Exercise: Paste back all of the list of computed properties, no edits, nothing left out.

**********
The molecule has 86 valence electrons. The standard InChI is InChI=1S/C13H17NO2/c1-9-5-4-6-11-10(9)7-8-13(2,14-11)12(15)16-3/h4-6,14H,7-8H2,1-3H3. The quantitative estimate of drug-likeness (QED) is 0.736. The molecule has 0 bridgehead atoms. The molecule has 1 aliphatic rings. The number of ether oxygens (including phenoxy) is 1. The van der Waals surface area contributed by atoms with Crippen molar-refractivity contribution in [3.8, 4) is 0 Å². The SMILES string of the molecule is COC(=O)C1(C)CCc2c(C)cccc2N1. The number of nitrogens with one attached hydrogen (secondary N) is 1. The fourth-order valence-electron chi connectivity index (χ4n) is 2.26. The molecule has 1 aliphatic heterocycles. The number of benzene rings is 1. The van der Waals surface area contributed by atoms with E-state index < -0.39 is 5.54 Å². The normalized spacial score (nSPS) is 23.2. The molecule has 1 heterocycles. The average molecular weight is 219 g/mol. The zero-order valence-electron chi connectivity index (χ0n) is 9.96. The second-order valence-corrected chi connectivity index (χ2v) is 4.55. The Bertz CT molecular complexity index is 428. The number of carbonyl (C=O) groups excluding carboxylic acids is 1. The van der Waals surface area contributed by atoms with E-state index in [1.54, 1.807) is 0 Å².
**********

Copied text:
The molecule has 86 valence electrons. The standard InChI is InChI=1S/C13H17NO2/c1-9-5-4-6-11-10(9)7-8-13(2,14-11)12(15)16-3/h4-6,14H,7-8H2,1-3H3. The quantitative estimate of drug-likeness (QED) is 0.736. The molecule has 0 bridgehead atoms. The molecule has 1 aliphatic rings. The number of ether oxygens (including phenoxy) is 1. The van der Waals surface area contributed by atoms with Crippen molar-refractivity contribution in [3.8, 4) is 0 Å². The SMILES string of the molecule is COC(=O)C1(C)CCc2c(C)cccc2N1. The number of nitrogens with one attached hydrogen (secondary N) is 1. The fourth-order valence-electron chi connectivity index (χ4n) is 2.26. The molecule has 1 aliphatic heterocycles. The number of benzene rings is 1. The van der Waals surface area contributed by atoms with E-state index < -0.39 is 5.54 Å². The normalized spacial score (nSPS) is 23.2. The molecule has 1 heterocycles. The average molecular weight is 219 g/mol. The zero-order valence-electron chi connectivity index (χ0n) is 9.96. The second-order valence-corrected chi connectivity index (χ2v) is 4.55. The Bertz CT molecular complexity index is 428. The number of carbonyl (C=O) groups excluding carboxylic acids is 1. The van der Waals surface area contributed by atoms with E-state index in [1.54, 1.807) is 0 Å².